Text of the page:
Hdeity infobox|

Name = Ardhanari
Caption = Ardhanarishvara (half male-half female God) The sculpture's left is female and the right is male, depicting Shiva and his consort Shakti/Parvati.
Elephanta caves, Mumbai, India.
Devanagari = अर्धनारी
Sanskrit_Transliteration =
Pali_Transliteration =
Tamil_script =
Affiliation = A combined form of Shiva and Parvati (Shakti)
God_of =
Abode =
Mantra =
Weapon =
Mount =

In Hinduism, Ardhanari (Devanāgarī _sa. अर्धनारी, IAST IAST|Ardhanārī) or Ardhanarishvara ( _sa. अर्धनारीश्वर, IAST|Ardhanārīśvara), is an androgynous deity composed of Shiva and his consort Shakti, representing the synthesis of masculine and feminine energies. The Ardhanari form also illustrates how the female principle of God, Shakti is inseparable from the male principle of God, Shiva. Ardhanari in iconography is depicted as half-male and half-female, split down the middle. The best sculptural depictions of Shiva as Ardhanari are to be seen in the sensuous Chola dynasty bronzes and the sculptures at Ellora and Elephanta.


Ardhanarishvara is one of the most prevalent forms of the Divine in Indian art since around the beginning of the Christian era or a little before. The earliest Ardhanarishvara images are reported from the period of Kushanas (circa 35–60 AD).


The term 'Ardhanarishvara' is a combination of three words- 'ardha', 'nari' and 'ishvara', meaning respectively, 'half', 'woman' and 'Lord' or 'God', that is, Ardhanarishvara is the Lord whose half is woman, or who is half woman. Some scholars interpret the term as meaning 'the half male' who is Shiva and 'the half female' who is Parvati. Such interpretations are suggestive of dvaita, the duality of existence, and thus contradict the Advaita Vedic stand in the matter. Such contentions also contradict the Shaiva philosophy of advaita, which is very emphatic in its assertion that He alone is the cause of the entire existence, as it is by His will and out of Him that the cosmos came into being.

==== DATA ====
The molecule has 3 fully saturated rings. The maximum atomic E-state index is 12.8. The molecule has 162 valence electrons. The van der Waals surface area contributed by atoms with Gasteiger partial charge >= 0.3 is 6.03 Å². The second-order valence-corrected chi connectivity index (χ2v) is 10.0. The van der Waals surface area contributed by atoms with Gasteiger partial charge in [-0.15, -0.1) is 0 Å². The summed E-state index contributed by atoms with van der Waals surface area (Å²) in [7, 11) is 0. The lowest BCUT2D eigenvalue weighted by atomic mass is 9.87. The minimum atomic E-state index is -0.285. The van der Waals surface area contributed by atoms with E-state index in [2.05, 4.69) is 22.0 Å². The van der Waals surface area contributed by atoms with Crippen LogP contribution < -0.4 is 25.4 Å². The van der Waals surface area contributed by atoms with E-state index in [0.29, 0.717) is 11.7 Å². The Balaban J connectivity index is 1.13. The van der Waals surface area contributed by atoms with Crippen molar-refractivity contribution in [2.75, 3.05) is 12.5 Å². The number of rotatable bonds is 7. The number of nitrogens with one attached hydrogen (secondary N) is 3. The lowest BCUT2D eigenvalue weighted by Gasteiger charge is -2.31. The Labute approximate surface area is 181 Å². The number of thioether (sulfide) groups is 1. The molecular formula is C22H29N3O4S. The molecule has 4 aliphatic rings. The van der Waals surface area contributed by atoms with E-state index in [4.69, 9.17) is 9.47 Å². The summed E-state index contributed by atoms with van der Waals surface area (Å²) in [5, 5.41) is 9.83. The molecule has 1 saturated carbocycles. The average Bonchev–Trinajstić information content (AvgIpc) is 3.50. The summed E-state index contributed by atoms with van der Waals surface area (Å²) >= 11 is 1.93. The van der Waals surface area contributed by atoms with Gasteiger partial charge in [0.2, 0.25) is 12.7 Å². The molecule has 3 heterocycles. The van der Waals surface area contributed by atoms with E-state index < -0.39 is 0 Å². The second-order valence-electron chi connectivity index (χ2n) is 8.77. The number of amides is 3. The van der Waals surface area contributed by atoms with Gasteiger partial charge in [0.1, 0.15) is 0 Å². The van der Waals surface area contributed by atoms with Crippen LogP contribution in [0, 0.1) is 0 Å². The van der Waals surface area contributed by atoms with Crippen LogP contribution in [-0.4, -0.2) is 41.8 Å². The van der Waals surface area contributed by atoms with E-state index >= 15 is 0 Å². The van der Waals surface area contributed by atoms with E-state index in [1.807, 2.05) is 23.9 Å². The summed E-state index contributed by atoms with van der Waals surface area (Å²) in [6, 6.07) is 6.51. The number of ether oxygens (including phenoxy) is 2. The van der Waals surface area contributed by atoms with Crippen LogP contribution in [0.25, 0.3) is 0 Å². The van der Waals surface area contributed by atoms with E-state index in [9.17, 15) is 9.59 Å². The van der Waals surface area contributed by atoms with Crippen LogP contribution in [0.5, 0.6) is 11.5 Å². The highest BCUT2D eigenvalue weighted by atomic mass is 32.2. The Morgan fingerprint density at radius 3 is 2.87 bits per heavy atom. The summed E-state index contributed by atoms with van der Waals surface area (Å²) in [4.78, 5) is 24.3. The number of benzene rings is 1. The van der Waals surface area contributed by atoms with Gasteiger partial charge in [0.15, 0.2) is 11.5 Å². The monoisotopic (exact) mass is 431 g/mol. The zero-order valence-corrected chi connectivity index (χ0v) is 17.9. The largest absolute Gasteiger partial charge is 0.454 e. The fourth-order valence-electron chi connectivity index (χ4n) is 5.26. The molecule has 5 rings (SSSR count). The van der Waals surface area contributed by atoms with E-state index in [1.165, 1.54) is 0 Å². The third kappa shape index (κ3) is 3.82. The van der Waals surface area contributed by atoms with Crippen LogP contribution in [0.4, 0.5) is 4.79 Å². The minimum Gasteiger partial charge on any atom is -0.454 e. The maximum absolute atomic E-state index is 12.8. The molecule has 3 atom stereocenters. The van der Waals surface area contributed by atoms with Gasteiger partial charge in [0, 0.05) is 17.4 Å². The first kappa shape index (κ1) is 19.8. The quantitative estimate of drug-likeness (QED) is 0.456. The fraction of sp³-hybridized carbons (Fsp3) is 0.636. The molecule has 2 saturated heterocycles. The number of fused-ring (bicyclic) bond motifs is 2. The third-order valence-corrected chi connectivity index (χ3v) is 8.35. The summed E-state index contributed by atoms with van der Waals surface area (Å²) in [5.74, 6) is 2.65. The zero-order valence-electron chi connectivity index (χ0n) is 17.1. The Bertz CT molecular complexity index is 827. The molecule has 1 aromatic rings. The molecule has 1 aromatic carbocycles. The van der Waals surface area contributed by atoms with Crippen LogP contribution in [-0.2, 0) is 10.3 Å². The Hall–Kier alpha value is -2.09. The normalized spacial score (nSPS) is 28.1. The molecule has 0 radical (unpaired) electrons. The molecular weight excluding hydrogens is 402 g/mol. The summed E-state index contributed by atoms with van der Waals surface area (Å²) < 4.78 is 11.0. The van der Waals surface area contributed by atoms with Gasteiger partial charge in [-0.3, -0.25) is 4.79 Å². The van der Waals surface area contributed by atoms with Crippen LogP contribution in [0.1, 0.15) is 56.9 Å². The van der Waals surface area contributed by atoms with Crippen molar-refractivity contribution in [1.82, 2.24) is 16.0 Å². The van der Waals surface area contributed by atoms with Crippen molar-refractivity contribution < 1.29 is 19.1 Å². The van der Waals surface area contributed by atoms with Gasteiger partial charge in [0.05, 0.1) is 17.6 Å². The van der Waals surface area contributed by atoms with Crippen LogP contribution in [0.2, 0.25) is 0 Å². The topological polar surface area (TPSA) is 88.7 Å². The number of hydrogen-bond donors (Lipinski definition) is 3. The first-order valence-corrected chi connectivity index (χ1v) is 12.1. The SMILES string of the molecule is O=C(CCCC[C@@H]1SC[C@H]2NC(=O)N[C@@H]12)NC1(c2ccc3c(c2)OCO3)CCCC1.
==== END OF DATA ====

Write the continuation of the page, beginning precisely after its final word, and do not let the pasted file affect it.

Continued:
In the Shaivite hymn 'Ekohum bahusyami' (Shiva Purana), that is, I am One, but wishes to be many, there echoes the Rigvedic perception of the single egg splitting into bhuta and prana. Otherwise also, most interpretations of the Vedas widely favor the principle of monogenic existence. Besides its emphasis on the unity of the outward duality, the Rigveda acclaims, 'He, who is described as male, is as much the female and the penetrating eye does not fail to see it'. The Rigvedic assertion is explicitly defined. The male is only so much male as much he is female and vice versa the female is only as much female as much she is male. The maleness and femaleness are the attributes contained in one frame.

The Rigvedic assertion was taken literally by the founder of the Integral Yoga, Sri Aurobindo, who claimed that the new, superhuman race, will have "unisex" bodies that are totally different from animals and free from the duality of male and female.


Barring a few exceptions, the right half of the Ardhanarishvara images comprises male anatomy and the left that of the female. A few images, obviously influenced by the Shakta sect, have a reverse placement of the male and female parts also.

As regards the height perspective, dimensions of face and other parts, the male anatomy, and more so in sculptures where bolder forms are chisel's need, is the determinant, but in paintings, which look for the softer aspects, the female anatomy is found dominating the entire figure.

Despite a similar anatomy of the two parts, the female part imparts the feeling of elegance and tenderness. An elegantly modeled prominent breast is the essentiality of the female anatomy. The Ardhanarishvara image may be endowed with two, three, four, six or eight arms. Arms more than eight are the attribute of Raudra Shiva who has been conceived with as many as a thousand arms. The two-armed image is the Ardhanarishvara in lalita posture, the beautiful one in absolute ease. The female hand carries either a mirror or nilotpala, a blue lotus. The male hand either rests on the bull or is let loose below the thigh. It may also be in abhaya mudra, the gesture imparting fearlessness. When three-armed, one is on the female side and the two on male.

Now one of the two male arms is in abhaya mudra or varada mudra and other one carries a trident or rod. In four-armed figures on male side it is almost the same, but the second female hand carries variously the mirror, nilotpala or pot. The male in six and eight-armed figures carries, besides the abhaya and varada, various weapons and the drum and the female, besides the mirror, nilotpala and pot, also the parrot.

The Ardhanarishvara images have broadly three body postures - the abhanga, a posture without a curve; the tribhanga, a posture with three mild curves; and, the atibhanga, a posture with extreme curves.

Variations in the name of this Deity:
*Aldernalisuvara, mostly applied by Japanese, sometimes abbreviated to Alder.

ee also

* Hindu views on God and gender
* Shakti
* Shaktism
* Harihara

External links

* [ Ardhanari]

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